An attacker overrides or adds the HTTP GET/POST parameters by injecting query string delimiters. Via HPP it may be possible to override existing hardcoded HTTP parameters, modify the application behaviors, access and, potentially exploit, uncontrollable variables, and bypass input validation checkpoints and WAF rules.
The typical client-side scenario consists of persuading a victim to visit a malicious URL or XSS that exploits the HPP vulnerability.
For example, consider a web application that allows users to cast their vote on a number of different elections. The application, written in JSP, receives a single parameter, called poll id that uniquely identiﬁes the election the user is participating in. Based on the value of the parameter, the application generates a page that includes one link for each candidate. For example, the following snippet shows an election page with two candidates where the user could cast her vote by clicking on the desired link:
Suppose that Mallory, a Mrs. Green supporter, is interested in subverting the result of the online election. By analyzing the webpage, he realizes that the application does not properly sanitize the poll id parameter. Hence,
Mallory can use the HPP vulnerability to inject another parameter of his choice. He then creates and sends to Alice the following malicious Url:
Note how Mallory “polluted” the poll id parameter by injecting into it the candidate=green pair.
By clicking on the link, Alice is redirected to the original election website where she can cast her vote for the election.
However, since the poll id parameter is URL-decoded and used by the application to construct the links, when Alice visits the page, the malicious candidate value is injected into the URL.
No matter which link Alice clicks on, the application (in this case the vote.jsp script) will receive two candidate parameters. Furthermore, the ﬁrst parameter will always be set to green.
From the above scenario, it is likely that the developer of the voting application expected to receive only one candidate name, and, therefore, relied on the provided basic Java functionality to retrieve a single parameter. As a consequence, as shown in Table 1, only the ﬁrst value (i.e., green) is returned to the program, and the second value (i.e., the one carrying the Alice’s actual vote) is discarded.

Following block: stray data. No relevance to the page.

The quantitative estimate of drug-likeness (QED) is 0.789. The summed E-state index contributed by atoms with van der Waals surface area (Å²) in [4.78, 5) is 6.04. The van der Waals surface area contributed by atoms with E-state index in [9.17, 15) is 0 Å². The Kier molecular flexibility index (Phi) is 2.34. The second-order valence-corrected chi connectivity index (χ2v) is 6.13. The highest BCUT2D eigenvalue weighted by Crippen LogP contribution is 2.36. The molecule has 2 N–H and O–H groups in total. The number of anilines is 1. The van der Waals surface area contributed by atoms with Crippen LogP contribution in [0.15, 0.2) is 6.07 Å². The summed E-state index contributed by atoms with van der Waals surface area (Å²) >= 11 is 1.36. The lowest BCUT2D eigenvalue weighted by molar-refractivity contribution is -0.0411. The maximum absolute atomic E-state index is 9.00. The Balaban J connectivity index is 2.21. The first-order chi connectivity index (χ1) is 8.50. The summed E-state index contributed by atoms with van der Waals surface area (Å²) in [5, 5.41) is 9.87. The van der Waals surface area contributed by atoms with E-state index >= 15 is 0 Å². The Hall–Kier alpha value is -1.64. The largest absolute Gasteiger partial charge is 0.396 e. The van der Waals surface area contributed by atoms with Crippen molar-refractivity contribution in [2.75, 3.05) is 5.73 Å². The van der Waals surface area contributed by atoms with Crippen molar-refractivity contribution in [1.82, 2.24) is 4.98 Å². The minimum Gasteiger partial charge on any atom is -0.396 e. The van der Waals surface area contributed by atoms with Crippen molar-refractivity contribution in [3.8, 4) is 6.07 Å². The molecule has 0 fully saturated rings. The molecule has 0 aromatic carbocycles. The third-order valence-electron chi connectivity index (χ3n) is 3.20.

In summary, since the voting application is vulnerable to HPP, it is possible for an attacker to forge a malicious link that, once visited, tampers with the content of the page, and returns only links that force a vote for Mrs. Green.
How different Web Applications Respond
The following examples show how the web technology of a web application is triggering or parsing same parameters in one query. The first example on how parameters are triggered can be shown below using Google search engine. In Google you can have the following query:
As shown in the above screenshot, the same parameter ‘q’ is being used three times. In this case, Google concatenates the three values with a space in-between, thus the end result will be ‘web application security’.
A second example is with the search engine Yahoo!. The following query has been used:
Having the same three parameters as with the previous example, it is shown that Yahoo! is only parsing the last parameter, thus the end result will be ‘security’.
This shows clearly how each technology is differently parsing the value parameters. The way each technology is parsing the parameters is not wrong, as long as the developer is aware of it. If the developer is not aware of this behavior or parameter triggering, then this can be dangerous for the web application. In addition, web technologies/languages have several secure functions that allow them to protect themselves by being able to control and manipulate these kinds of input parameters.
The below table you can find how other Frameworks react when receiving the same parameter multiple times. Like ASP.NET, if it receives two parameters, it will concatenate them, and therefore you can split the attack into those fields to bypass the WAF, which is out of scope of this blog.
Solutions and Mitigations
Configuration: If using a Web Application Firewall (WAF), filters should be carefully configured to detect abnormal HTTP requests
Design: Perform URL encoding
Implementation: Use strict regular expressions in URL rewriting
Implementation: Beware of multiple occurences of a parameter in a Query String